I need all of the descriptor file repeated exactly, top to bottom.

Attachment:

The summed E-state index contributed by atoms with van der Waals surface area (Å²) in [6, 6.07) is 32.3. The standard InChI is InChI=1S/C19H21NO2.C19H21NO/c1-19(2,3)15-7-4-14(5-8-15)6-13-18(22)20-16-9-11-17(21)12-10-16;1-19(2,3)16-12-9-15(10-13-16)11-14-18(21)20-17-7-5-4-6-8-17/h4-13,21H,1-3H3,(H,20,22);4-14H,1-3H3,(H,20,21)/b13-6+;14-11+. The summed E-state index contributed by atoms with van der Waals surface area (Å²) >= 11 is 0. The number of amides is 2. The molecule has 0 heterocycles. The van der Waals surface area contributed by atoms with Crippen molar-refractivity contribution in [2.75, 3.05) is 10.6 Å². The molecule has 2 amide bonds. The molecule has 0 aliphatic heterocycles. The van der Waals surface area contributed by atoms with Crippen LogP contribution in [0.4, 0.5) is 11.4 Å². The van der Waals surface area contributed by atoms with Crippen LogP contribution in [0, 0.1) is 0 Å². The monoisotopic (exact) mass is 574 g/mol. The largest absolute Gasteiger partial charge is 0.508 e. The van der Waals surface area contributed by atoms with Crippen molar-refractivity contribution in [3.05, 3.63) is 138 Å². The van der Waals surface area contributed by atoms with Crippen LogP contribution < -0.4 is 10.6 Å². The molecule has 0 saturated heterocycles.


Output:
The summed E-state index contributed by atoms with van der Waals surface area (Å²) in [6, 6.07) is 32.3. The standard InChI is InChI=1S/C19H21NO2.C19H21NO/c1-19(2,3)15-7-4-14(5-8-15)6-13-18(22)20-16-9-11-17(21)12-10-16;1-19(2,3)16-12-9-15(10-13-16)11-14-18(21)20-17-7-5-4-6-8-17/h4-13,21H,1-3H3,(H,20,22);4-14H,1-3H3,(H,20,21)/b13-6+;14-11+. The summed E-state index contributed by atoms with van der Waals surface area (Å²) >= 11 is 0. The number of amides is 2. The molecule has 0 heterocycles. The van der Waals surface area contributed by atoms with Crippen molar-refractivity contribution in [2.75, 3.05) is 10.6 Å². The molecule has 2 amide bonds. The molecule has 0 aliphatic heterocycles. The van der Waals surface area contributed by atoms with Crippen LogP contribution in [0.4, 0.5) is 11.4 Å². The van der Waals surface area contributed by atoms with Crippen LogP contribution in [0, 0.1) is 0 Å². The monoisotopic (exact) mass is 574 g/mol. The largest absolute Gasteiger partial charge is 0.508 e. The van der Waals surface area contributed by atoms with Crippen molar-refractivity contribution in [3.05, 3.63) is 138 Å². The van der Waals surface area contributed by atoms with Crippen LogP contribution < -0.4 is 10.6 Å². The molecule has 0 saturated heterocycles.